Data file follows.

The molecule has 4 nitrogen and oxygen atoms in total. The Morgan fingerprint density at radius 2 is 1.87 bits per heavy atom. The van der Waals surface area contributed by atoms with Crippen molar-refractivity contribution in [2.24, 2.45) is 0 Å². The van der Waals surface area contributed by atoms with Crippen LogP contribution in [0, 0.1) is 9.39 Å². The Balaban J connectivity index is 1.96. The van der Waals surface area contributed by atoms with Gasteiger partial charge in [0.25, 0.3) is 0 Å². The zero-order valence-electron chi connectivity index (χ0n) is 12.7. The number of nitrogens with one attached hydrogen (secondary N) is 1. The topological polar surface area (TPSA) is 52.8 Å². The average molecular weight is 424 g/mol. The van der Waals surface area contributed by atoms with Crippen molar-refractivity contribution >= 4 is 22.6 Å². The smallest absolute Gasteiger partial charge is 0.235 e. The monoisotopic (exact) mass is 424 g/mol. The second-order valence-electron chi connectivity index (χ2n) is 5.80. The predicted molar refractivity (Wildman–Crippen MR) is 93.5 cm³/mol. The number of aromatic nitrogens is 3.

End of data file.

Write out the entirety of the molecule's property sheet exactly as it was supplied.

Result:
The molecule has 4 nitrogen and oxygen atoms in total. The Morgan fingerprint density at radius 2 is 1.87 bits per heavy atom. The van der Waals surface area contributed by atoms with Crippen molar-refractivity contribution in [2.24, 2.45) is 0 Å². The van der Waals surface area contributed by atoms with Crippen LogP contribution in [0, 0.1) is 9.39 Å². The Balaban J connectivity index is 1.96. The van der Waals surface area contributed by atoms with Gasteiger partial charge in [0.25, 0.3) is 0 Å². The zero-order valence-electron chi connectivity index (χ0n) is 12.7. The number of nitrogens with one attached hydrogen (secondary N) is 1. The topological polar surface area (TPSA) is 52.8 Å². The average molecular weight is 424 g/mol. The van der Waals surface area contributed by atoms with Crippen molar-refractivity contribution >= 4 is 22.6 Å². The smallest absolute Gasteiger partial charge is 0.235 e. The monoisotopic (exact) mass is 424 g/mol. The second-order valence-electron chi connectivity index (χ2n) is 5.80. The predicted molar refractivity (Wildman–Crippen MR) is 93.5 cm³/mol. The number of aromatic nitrogens is 3.